As much as I may cringe as a poorly-restored or over-restored pin, I have to remember it's my own personal opinion. People who think there's a truly a right and a wrong way probably don't realize to what extent their thinking is influenced by past and current theory on art & antique preservation. Opinions on this have changed a lot over time, and will continue to change. And then we've got the added twist that pins are machine AND art, so it's more like antique cars, as some have pointed out, with all the categories and sub-categories from that field of collecting.

.....In the 1800s, Viollet-le-Duc, a prolific restorer of French Castles wrote: "To restore a building, is to reinstate it in a condition of completeness that could never have existed at any given time."

I guess that's my approach on pins.

And then in the late 1800s, folks reacted against that approach, called "Scrape":

....."Scrape bred Anti-Scrape, the stance immortalized by John Ruskin and William Morris that forbade all intervention."

And folks thought we should just let it all decay.

And it continued to evolve.

(Quotes from Decay and Restoration in the Arts: https://books.google.com/books?id=4m6NAgAAQBAJ&pg=PA20&lpg=PA20)

#19 3 years ago

What we do depends on what we want and what we have learned to do well. I certainly like what Bruce can do, you have skills and agree this is the way to go if the paint is mostly there and is not flaking.

'A' grade quality games for a sensible price are not going to come my way here in my neck of the woods. So a poor game I can totally repaint as part of a deep restore and this has become one of my core competencies.

I don't feel the need to do a repaint for every game and will be learning to touch up cabinets once my next full restore is complete. I would accept in my collection any work of your quality any day. A good thoughtful topic and always worth discussing.

Thanks for the pointers to control sheen. No vote from me as I am in another camp. "The... it depends on the game condition camp".

Steve J.

#20 3 years ago
Quoted from Model237:

Here's a case of academic overreach, IMO, on a backglass restoration:
http://cool.conservation-us.org/anagpic/2013pdf/anagpic2013_ford_murray_paper.pdf

Agreed but WOW thats cool

--Jeff

#21 3 years ago

Depends on game, most I leave alone where possible. Touchup is difficult to get a very good match, as I still have yet to correct some bad touchups of the wrong shade of yellow on my Pinbot. I completely repainted a trashed Gottlieb Double Action woodrail, mainly because the scrapes were sooo bad, the backbox was painted over green, and the colors were also badly faded. I had to make the stencils as well, and I'm not interested in ever doing that again.

#22 3 years ago

I use a clear on cabinets and heads when I repaint them because of the sheen issue. Paints vary and using a clear evens out the sheen of the paints. It also gives more of a texture closer to what the game originally had. When you repaint, even when you're really careful, it is very easy to get a line from the stencils. It's a delicate balance between enough paint to cover and too much which causes the edge line.

#23 3 years ago
Quoted from EMsInKC:

I use a clear on cabinets and heads when I repaint them because of the sheen issue. Paints vary and using a clear evens out the sheen of the paints. It also gives more of a texture closer to what the game originally had. When you repaint, even when you're really careful, it is very easy to get a line from the stencils. It's a delicate balance between enough paint to cover and too much which causes the edge line.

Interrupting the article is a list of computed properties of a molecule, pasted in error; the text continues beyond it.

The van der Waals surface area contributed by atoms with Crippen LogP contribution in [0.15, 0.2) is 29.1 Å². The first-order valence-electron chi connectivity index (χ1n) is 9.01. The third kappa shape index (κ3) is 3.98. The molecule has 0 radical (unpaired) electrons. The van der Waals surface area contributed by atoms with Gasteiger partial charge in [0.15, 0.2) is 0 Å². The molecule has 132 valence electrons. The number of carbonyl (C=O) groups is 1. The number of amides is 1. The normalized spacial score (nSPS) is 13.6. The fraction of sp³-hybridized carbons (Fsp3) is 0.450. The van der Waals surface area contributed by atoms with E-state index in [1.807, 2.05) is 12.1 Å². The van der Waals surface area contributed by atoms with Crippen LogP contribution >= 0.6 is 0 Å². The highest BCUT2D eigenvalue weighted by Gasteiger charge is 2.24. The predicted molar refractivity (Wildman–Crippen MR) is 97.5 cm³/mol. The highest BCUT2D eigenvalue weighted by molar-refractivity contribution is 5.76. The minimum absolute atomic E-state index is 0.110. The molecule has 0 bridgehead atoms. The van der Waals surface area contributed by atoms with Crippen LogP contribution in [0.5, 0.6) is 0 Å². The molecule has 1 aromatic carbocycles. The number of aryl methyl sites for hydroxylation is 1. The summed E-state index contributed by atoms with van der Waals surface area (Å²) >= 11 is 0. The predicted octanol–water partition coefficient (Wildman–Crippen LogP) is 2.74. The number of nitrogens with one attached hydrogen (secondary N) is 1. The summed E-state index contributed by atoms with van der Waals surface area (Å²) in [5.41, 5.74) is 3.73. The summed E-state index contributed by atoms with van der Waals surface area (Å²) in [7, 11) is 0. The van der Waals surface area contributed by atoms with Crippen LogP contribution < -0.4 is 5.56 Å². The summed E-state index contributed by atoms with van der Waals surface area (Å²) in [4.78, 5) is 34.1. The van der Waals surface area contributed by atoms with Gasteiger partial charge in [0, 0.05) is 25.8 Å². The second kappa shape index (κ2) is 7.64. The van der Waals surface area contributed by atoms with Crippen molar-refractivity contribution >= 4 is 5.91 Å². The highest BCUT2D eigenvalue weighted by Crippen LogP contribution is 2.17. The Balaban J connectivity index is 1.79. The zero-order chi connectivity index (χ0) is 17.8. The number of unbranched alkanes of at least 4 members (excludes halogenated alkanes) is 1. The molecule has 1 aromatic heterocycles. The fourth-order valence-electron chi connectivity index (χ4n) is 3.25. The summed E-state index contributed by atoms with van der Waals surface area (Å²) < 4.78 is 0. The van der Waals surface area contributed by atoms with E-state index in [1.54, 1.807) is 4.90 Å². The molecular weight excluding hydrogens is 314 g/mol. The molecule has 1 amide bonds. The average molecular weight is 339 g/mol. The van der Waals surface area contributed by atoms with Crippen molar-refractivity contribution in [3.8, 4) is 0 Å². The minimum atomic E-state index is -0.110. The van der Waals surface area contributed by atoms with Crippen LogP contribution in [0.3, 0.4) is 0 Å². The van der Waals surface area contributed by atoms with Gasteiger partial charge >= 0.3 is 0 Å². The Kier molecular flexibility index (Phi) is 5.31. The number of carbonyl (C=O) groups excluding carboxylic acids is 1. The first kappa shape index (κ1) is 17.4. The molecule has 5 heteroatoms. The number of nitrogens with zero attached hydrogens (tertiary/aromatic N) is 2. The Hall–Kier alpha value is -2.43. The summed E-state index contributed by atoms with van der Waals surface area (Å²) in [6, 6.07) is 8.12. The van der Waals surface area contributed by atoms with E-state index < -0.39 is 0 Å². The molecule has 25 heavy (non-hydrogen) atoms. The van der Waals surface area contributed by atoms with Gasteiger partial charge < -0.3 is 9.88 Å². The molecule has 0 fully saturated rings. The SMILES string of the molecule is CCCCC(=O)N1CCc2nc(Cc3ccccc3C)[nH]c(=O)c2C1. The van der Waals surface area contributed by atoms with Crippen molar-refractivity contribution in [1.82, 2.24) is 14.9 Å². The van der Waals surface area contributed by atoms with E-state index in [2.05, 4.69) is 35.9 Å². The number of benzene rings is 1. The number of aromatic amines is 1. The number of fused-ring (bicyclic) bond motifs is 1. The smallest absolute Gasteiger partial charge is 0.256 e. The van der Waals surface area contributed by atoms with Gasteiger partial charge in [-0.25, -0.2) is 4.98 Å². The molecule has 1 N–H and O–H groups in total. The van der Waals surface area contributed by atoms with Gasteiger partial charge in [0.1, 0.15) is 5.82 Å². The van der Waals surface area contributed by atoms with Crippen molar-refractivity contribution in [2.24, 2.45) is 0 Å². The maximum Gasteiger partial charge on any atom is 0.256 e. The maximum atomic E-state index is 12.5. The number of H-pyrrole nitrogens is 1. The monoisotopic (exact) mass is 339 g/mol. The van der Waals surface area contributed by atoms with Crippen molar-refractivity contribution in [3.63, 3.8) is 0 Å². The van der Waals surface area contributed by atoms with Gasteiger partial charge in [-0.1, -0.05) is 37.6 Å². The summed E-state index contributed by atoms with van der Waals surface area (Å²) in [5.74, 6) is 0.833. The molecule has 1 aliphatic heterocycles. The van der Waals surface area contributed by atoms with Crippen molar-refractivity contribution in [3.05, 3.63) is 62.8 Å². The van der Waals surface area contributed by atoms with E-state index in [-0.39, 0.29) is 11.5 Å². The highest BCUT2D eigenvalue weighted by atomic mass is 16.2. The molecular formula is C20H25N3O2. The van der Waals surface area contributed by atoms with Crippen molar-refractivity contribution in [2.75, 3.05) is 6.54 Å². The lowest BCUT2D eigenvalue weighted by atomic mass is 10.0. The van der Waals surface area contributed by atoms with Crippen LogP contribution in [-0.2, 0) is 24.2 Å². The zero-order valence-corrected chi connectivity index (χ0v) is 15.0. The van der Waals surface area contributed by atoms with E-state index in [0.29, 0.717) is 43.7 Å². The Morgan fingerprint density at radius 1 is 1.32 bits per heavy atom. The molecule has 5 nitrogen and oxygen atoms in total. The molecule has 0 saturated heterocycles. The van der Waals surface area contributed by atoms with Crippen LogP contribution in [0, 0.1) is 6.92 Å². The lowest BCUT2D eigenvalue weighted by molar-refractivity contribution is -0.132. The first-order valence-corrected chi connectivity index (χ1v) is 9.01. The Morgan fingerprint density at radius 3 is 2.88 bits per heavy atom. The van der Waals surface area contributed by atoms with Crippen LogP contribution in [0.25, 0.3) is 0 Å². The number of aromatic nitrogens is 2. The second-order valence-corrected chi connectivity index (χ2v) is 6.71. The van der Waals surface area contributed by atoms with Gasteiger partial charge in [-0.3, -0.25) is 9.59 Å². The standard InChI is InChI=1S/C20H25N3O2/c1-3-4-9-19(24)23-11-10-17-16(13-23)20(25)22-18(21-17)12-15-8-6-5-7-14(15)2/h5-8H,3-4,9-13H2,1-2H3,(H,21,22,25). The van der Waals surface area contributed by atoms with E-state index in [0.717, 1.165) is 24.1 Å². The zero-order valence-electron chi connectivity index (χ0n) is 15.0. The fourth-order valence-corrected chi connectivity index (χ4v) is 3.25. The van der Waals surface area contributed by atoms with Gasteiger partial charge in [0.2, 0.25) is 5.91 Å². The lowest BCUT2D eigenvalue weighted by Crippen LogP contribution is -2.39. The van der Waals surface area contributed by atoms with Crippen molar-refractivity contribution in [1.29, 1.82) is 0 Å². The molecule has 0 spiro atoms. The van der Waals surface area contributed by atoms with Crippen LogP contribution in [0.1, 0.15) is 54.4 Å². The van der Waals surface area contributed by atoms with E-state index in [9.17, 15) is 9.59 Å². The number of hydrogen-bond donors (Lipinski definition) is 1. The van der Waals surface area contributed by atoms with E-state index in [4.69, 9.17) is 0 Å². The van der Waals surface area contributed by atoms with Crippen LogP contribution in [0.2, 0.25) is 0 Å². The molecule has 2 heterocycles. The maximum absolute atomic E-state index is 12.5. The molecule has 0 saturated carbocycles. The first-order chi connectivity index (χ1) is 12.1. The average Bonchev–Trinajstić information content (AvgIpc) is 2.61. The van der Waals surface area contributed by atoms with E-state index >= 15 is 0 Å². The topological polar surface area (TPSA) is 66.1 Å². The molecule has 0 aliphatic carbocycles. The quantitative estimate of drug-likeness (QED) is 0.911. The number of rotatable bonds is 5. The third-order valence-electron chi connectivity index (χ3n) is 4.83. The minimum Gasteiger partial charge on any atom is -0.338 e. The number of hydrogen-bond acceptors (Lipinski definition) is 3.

Agreed. Good point about the depth issue. As indicated, I utilized a matte clear-coat aerosol spray on the Gottlieb 2001 depicted (photos 4, 5 and 6). I know of others who have had good results with satin clear-coat applications. The end result (i.e. uniform sheen) has held up for almost two decades thus far on one of my touched up cabinets. The sprayed cabinets are smooth to the touch, when the process is complete. Also, the whites are not blinding, which is my personal preference.

#24 3 years ago
Quoted from wayout440:

Depends on game, most I leave alone where possible.....I had to make the stencils as well, and I'm not interested in ever doing that again.

Making stencils is a chore. 26 on my last double restore!

#25 3 years ago

I use clear contact paper for the stencils. No paint line feel between the colors, it always turns out well, yes, a lot of work but well worth it in the end if the cabinet and head need it.

#26 3 years ago

Hi
we can vote for A or B or C - I voted "C" - but as ForceFlow (post-4): I do very little in "touching up black areas" - by far I stay closer to "C" then to "B".

#27 3 years ago

AS a guy who repaints a lot (28+ machines in the last 12 months) i would like to have nice originals but they are very hard to come by these days, and when you do find them they are pricey. i do touch up pretty good originals if i find them. half my collection falls into the latter 2 categories.
i like finding basket cases as a few others have noted, these are far less expensive. i have save many games that 99% of people would have parted out. to me the restoration part of the hobby is the best part, right behind the hunt followed by the game play.
i repaint quite a few for others and do as they wish, but i have convinced them to NOT repaint some games due to being to nice.
when they are adamant about having it repainted. i have even saved the good cabinet and repainted a spare and found a home for the good cabinet. so i don't take repainting lightly. i understand the purest point of view but also understand the guy who want a great looking pin from days long ago.
who am i to judge what others do to there stuff. i gladly help to ensure it turns out the best it can. many can attest that i have helped with techniques i have learned over the years. if you saw the first repaint i did compared to what i do now it is night and day.
to me a ratty looking pin with a nice pf and bg is a diamond in the rough. i have seen many poorly restored games over the years
that is a major factor some don't like repaints, but a well done repaint looks fantastic IMO
just remember to each there own, and this is just a hobby.